My morning routine is not a particularly easy one, but it is at least reliable in its difficulty. I know which points in the morning usually push my eldest’s buttons, when he’s going to drag ass, and when I need to gently cattle-prod him along so as to keep the whole operation from coming to a complete and total stop. I know that he will always want to climb into his carseat by himself, and that any attempt to lift him into the seat will be met with the resistance of a thousand armies. I know that the left turn onto the freeway will be met by angry howls that I am going the wrong way, and that all reminders that we went this way yesterday, the day before, and every other day will be met with vehement denials.

Baby brother, by the way, is totally chill through all of this. It’s all I can do to ask “why can’t you be more like your brother?” That’s supposedly bad. They did a study. It’s on the internet.

But before either of those obstacles are met, we also have to get through the morning toy selection. The kids stay with their grandparents during the day, and their house is well stocked with toys. Still, eldest feels the need to select an item from his home stash to bring along nearly every day. Thing is, the selected toy is always forgotten in the car upon arrival at the Grandparent’s house. Office_sheepAlways. That is, until today, when the selected toy was actually a pair of tiny sheep that do absolutely nothing. They do not move, they do not make sound, they’re just hard plastic sheep meant to act as accessories for a train set or some such. I’d been at work maybe ten minutes when my wife called from her office to tell me that eldest was having a fit because he forgot his sheep.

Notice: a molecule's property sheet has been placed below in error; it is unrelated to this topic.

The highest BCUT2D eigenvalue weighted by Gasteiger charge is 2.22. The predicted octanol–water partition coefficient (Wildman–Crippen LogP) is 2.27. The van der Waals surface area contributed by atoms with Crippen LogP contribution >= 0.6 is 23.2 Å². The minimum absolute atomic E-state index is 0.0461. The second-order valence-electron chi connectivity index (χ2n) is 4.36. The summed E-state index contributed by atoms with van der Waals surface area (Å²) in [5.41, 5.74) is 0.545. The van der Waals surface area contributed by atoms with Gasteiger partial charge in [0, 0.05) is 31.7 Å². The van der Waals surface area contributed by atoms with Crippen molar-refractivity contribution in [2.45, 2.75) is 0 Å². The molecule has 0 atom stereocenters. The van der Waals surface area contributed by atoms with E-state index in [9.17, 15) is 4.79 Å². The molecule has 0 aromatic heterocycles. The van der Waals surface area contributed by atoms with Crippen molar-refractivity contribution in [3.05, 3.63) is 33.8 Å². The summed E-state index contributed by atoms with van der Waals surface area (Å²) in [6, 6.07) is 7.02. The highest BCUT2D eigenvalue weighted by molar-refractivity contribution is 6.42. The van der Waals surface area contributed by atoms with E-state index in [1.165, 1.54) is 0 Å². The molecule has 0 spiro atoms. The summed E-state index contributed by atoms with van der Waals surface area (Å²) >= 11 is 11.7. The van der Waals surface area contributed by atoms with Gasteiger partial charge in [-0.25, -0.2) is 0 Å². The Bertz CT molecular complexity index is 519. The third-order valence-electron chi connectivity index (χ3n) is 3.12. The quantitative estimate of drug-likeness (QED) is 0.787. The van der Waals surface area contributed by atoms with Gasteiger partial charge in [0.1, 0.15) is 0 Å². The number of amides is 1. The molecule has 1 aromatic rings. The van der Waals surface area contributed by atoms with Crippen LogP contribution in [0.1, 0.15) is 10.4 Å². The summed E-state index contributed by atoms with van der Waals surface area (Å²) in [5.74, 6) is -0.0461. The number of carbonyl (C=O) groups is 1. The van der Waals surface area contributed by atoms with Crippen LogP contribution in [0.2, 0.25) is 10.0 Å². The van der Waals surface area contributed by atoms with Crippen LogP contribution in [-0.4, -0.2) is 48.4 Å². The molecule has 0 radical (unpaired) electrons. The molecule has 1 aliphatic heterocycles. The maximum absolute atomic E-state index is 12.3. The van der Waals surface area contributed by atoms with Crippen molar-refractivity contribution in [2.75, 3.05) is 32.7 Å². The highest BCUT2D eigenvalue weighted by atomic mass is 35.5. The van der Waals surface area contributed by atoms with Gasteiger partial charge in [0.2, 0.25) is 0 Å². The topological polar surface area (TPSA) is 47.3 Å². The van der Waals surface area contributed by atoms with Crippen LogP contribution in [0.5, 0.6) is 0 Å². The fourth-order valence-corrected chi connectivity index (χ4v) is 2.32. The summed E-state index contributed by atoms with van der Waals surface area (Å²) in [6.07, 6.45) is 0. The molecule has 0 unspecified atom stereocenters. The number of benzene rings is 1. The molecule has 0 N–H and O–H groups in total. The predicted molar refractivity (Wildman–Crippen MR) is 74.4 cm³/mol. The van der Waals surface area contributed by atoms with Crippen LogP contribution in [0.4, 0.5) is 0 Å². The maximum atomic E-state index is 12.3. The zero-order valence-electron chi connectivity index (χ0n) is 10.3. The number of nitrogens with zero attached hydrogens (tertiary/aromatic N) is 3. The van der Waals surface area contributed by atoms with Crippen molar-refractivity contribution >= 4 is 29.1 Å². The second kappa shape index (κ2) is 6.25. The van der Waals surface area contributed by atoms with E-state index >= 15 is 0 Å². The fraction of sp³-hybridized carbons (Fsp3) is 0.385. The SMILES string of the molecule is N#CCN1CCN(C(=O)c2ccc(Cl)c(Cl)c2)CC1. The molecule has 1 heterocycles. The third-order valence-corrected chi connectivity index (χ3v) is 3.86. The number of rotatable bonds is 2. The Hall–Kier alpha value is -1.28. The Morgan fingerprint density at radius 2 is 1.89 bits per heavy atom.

“I told him that the sheep had to go to work with daddy.”

“Why did the sheep have to go to work with daddy?”

“They just did.”

To provide proof of my need for sheeply assistance, I was asked to submit photographs of the sheep in action. These were emailed to the grandparents in hopes that all toy-related anguish would be soothed. Yay for camera phones and obliging co-workers.

After work, I went to pick the boys up. I made sure to bring the sheep home with me. I handed them to eldest, foolishly expecting him to light up at the sight of the objects whose absence had caused such distress that very morning. It was more like “cool, where’s mom?”

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